...to the Membrane Transport Physiology Laboratory, located in the Department of Anatomy and Physiology, Kansas State University College of Veterinary Medicine.
We are interested in how solutes and water move across the membranes that surround many kinds of cells, and particularly those that organize as epithelia.
What are epithelia?
Epithelia are specialized tissues composed of polarized cells that are joined by junctional complexes. Many line tubular structures that function as barriers (think of the lining of the airways) and can also negotiate the exchange of substances between the outside world and the internal milieu (like the intestines). Others, like the follicles forming the thyroid gland, produce and store hormones. Still others function as glial tissues (retinal pigment epithelium) or serve directly in sensation (olfactory epithelium). Regulation of whole animal fluid and electrolyte balance depends on function of an organized, complex collection of epithelial tubules within the kidneys. We can learn much about epithelia by interrogating how they secrete and absorb substances, using functional readouts of transport. Our Lab strives to understand the structure and function of the specialized proteins that subserve transport, as well as how they organize and behave within the cellular environment.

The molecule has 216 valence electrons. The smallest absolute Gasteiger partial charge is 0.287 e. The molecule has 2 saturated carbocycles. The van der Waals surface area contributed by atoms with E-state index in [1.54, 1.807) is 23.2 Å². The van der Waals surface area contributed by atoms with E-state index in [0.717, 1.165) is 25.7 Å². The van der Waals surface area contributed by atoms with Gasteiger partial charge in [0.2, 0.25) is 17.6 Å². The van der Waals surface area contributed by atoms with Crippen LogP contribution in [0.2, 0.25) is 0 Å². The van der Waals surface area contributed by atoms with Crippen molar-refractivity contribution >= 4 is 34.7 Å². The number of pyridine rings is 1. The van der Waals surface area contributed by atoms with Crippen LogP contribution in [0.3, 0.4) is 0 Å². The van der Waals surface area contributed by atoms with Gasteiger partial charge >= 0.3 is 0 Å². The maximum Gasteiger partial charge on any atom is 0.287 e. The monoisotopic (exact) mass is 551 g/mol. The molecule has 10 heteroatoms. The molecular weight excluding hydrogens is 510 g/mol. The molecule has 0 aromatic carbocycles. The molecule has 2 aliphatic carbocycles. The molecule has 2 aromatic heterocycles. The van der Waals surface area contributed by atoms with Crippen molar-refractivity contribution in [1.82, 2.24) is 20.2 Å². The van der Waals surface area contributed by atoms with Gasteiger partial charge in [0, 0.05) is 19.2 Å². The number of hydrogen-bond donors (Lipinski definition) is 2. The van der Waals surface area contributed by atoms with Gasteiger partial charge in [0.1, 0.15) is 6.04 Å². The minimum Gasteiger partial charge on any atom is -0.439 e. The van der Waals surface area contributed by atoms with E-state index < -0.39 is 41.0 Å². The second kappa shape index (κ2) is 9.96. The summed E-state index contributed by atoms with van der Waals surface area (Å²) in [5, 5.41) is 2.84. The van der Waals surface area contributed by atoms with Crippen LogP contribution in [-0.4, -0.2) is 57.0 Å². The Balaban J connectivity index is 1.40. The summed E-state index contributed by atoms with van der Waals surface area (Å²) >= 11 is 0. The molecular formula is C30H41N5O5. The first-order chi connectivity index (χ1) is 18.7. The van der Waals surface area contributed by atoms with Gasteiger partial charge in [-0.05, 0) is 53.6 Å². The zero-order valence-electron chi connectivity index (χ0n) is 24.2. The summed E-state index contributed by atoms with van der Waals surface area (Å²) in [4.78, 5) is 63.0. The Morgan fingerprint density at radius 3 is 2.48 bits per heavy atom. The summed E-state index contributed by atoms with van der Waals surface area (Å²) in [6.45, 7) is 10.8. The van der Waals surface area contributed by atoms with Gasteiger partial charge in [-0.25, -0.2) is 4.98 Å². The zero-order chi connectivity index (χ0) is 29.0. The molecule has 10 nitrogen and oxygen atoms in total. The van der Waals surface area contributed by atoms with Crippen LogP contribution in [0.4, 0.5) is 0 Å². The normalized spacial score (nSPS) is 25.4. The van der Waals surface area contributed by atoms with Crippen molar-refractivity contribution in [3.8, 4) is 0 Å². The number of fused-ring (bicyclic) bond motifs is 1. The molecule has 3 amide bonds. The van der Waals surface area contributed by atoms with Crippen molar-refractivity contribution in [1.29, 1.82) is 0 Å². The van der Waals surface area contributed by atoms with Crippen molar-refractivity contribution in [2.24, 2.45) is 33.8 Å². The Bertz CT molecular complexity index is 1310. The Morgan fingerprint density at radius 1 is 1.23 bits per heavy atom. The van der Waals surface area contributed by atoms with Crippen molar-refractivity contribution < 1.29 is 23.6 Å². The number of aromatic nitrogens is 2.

Banner: Thyroid follicular epithelial cells can be cultured to organize as both confluent monolayers and as cysts. Plane of focus is at the level of the monolayer; a single, detached cyst floats above and out of focus.